npike, and the groans and cries of the wounded were mingled with the curses and shouts of drivers, whose vehicles obstructed the way with broken wheels or exhausted horses.
Many of the inhabitants of Richmond had sent their carriages, and the hotels their omnibuses, to bring off the wounded: the greater number of these slightly-built equipages lay broken in the road, and would never again be available for any purpose whatever.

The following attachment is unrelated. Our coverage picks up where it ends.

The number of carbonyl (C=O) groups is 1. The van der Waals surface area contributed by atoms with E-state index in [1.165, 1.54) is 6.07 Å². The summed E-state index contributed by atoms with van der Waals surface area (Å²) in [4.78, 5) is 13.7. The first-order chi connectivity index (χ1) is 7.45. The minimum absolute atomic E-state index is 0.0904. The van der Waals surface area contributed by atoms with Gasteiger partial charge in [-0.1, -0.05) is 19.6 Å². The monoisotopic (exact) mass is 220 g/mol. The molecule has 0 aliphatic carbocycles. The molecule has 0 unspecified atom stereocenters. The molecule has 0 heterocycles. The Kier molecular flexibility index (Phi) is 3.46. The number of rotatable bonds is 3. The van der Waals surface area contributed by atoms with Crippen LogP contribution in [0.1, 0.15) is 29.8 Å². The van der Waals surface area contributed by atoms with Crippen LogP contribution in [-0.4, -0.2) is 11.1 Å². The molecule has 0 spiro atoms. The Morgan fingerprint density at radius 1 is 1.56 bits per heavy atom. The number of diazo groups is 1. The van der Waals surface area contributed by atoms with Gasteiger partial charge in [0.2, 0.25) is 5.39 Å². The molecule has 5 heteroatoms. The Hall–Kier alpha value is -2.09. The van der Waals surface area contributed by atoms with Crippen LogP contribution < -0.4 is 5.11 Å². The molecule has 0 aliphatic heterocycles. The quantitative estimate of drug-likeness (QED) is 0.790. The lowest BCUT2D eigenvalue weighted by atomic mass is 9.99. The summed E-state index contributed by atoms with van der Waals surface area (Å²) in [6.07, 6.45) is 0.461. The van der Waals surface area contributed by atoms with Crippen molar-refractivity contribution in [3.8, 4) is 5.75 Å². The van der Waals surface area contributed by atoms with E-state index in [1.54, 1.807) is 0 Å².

General Stuart's headquarters were at a farmhouse named Montebello, which was situated on a hill near Richmond, and from which we had a splendid view of the town, the river, and the environs.
To this house we galloped for a short night's rest.
Here General Stuart thanked me with only too much warmth for the small services I had rendered during the battle, and said that he would have much pleasure in placing me on his Staff as a volunteer aide-de-camp.
Sunday, 1st June.
We returned very early the next morning to the battle-field, where there seeme